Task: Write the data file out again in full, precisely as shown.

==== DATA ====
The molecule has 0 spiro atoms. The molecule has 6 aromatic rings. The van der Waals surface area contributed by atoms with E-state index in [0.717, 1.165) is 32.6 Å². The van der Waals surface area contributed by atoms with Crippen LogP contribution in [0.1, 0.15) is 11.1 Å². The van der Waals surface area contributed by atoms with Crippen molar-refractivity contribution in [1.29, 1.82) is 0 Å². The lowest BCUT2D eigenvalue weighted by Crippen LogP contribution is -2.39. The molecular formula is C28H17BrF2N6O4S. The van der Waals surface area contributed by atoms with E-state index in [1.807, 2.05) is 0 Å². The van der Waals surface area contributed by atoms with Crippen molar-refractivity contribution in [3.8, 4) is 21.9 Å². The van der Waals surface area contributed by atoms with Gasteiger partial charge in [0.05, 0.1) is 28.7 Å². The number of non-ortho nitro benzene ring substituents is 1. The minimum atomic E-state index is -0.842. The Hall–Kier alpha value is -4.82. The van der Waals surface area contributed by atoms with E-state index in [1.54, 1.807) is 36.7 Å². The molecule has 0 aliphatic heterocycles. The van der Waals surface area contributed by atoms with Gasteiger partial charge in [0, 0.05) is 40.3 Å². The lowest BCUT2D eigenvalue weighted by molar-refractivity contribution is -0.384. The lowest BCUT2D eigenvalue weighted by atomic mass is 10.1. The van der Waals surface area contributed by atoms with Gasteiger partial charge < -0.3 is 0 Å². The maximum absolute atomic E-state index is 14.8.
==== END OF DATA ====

The molecule has 0 spiro atoms. The molecule has 6 aromatic rings. The van der Waals surface area contributed by atoms with E-state index in [0.717, 1.165) is 32.6 Å². The van der Waals surface area contributed by atoms with Crippen LogP contribution in [0.1, 0.15) is 11.1 Å². The van der Waals surface area contributed by atoms with Crippen molar-refractivity contribution in [1.29, 1.82) is 0 Å². The lowest BCUT2D eigenvalue weighted by Crippen LogP contribution is -2.39. The molecular formula is C28H17BrF2N6O4S. The van der Waals surface area contributed by atoms with E-state index in [1.807, 2.05) is 0 Å². The van der Waals surface area contributed by atoms with Crippen molar-refractivity contribution in [3.8, 4) is 21.9 Å². The van der Waals surface area contributed by atoms with Gasteiger partial charge in [0.05, 0.1) is 28.7 Å². The number of non-ortho nitro benzene ring substituents is 1. The minimum atomic E-state index is -0.842. The Hall–Kier alpha value is -4.82. The van der Waals surface area contributed by atoms with E-state index in [1.54, 1.807) is 36.7 Å². The molecule has 0 aliphatic heterocycles. The van der Waals surface area contributed by atoms with Gasteiger partial charge in [0, 0.05) is 40.3 Å². The lowest BCUT2D eigenvalue weighted by molar-refractivity contribution is -0.384. The lowest BCUT2D eigenvalue weighted by atomic mass is 10.1. The van der Waals surface area contributed by atoms with Gasteiger partial charge < -0.3 is 0 Å². The maximum absolute atomic E-state index is 14.8.